Fish Talk - The US Treaty and the FSM

There has been a lot of media coverage in recent months, weeks, days about the United States Multilateral Fisheries Treaty with Certain Pacific Island States or commonly referred to as the US Treaty. The US Treaty is a fishing arrangement that allows U.S. flag purse seiners to fish in the Pacific Island Parties (PIPs) waters including Australia and New Zealand. Since its first licensing period some 30 years ago , it has operated under a traditional fisheries access arrangement where licenses are issued annually and they fish all year round with payments of fees and a U.S. Government Economic Assistance package to support Pacific Island Countries economic development programs. Financial package started with $12 million, eventually going to $18 million then $21 million. In the last 3-5 years, that all changed with the introduction of the vessel day scheme to the US purse seiners that would limit their fishing effort annually. This increased license fees to $40 million to what is now in the 2016 Statement of Intent (SOI) $89 million of which $68 million was from industry. Since then, the relationship has taken a turn for the worse due to a number of factors mostly resulting from the inability of a component of the industry to pay for their fishing days. The increasing value of the PNA VDS and the high demand for fishing days by foreign fleets meant the US fleet had to compete for these days and pay the commercial value of these days, something the US fleet couldn’t really adapt. The US Government assistance cushioned that impact by a portion of those funds being used to help pay for access to the VDS. Another reason is the US fleet is a mixture of ex-Taiwanese, ex-Korean flag vessels with several traditional US purse seiners. The traditional US fleet that normally fish to support their canneries in Pago Pago in Amercian Samoa are inefficient because of the nature of their operations and age. They have to fish close to Pago Pago and can’t go large distances when fish move farther west. Fish prices have fallen in the past year and a half and has further aggravated their situation. The media in recent time is about the US agreeing to a SOI for 2016 for some 5,700 fishing days from PNA, non-PNA waters and exploratory fishing in some waters of PIPs. The SOI was signed in Brisbane last August. In November last year, the US advised that they would be unable to pay for the days and asked that days be taken back and some concessions be provided despite those requests earlier being rejected by PNA Ministers. In December, when payment was due, the US did not pay and FFA, the treaty administrator, was directed not to issue their licenses until they pay. To date, no payment has been made and no licenses have been issued. PIPs, but most importantly, the PNA which includes the FSM must now consider the implications if the US does not pay for the days they got under the 2016 SOI. PNA members are taking steps to mitigate the risks of non payment as these are important for their national budgets. A meeting is being held in Fiji among PIPs to look at their options. From the perspective of the FSM, the US Treaty remains an important treaty because it is the foundation for Pacific Regional Solidarity through the US Treaty. It also serves as a model for monitoring control and surveillance as well as employment. The problem is the fleet is divided between those that can pay for these days and those that can’t afford them (pago pago fleet) and therefore everyone is affected. FSM would like to see these issues quickly resolved as 10% of the fishing season is past and the longer it takes to resolve these the situation on worsens for both sides. PIPs are developing a future treaty model that will form the basis for future negotiations with the US to salvage the treaty.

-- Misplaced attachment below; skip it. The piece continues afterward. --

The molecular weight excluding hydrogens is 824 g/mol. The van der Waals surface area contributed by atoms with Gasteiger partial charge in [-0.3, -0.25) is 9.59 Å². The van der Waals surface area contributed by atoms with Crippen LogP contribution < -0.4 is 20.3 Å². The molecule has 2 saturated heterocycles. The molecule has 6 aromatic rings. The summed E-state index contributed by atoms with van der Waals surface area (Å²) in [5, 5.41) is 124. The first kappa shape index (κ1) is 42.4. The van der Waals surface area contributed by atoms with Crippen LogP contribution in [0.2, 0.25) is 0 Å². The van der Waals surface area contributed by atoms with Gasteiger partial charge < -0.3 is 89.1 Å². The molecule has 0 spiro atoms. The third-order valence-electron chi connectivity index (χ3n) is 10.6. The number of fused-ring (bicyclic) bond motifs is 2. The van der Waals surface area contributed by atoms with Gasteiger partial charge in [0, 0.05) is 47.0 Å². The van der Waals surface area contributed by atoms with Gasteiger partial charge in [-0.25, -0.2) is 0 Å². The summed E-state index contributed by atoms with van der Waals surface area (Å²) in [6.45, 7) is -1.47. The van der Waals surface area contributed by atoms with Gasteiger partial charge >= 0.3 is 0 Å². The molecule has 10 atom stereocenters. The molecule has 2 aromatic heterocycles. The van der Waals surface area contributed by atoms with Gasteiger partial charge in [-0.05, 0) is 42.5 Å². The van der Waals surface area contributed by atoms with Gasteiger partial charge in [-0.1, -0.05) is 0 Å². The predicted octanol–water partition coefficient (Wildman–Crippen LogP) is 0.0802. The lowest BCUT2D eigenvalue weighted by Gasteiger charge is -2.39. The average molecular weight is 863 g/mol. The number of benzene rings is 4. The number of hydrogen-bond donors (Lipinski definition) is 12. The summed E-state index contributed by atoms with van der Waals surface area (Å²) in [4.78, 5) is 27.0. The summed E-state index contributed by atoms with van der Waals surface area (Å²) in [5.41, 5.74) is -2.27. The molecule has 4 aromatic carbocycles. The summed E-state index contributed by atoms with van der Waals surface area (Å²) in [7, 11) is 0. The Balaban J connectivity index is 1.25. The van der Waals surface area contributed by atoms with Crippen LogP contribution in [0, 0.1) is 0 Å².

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Letter to the Editor - Cruide Oil Prices

Dear Editor:
In the month of September, 2015, I wrote a letter to you regarding the prices of a barrel of crude oil worldwide for the past four months beginning in June until September, 2015. The average decline was three times lower at fifty dollars ($50.00) compared to the peak price worldwide. The peak price for a barrel of crude oil was one hundred and fifty dollars ($150.00). The peak price at our pump stations per gallon was six dollars and twenty cents ($6.20).

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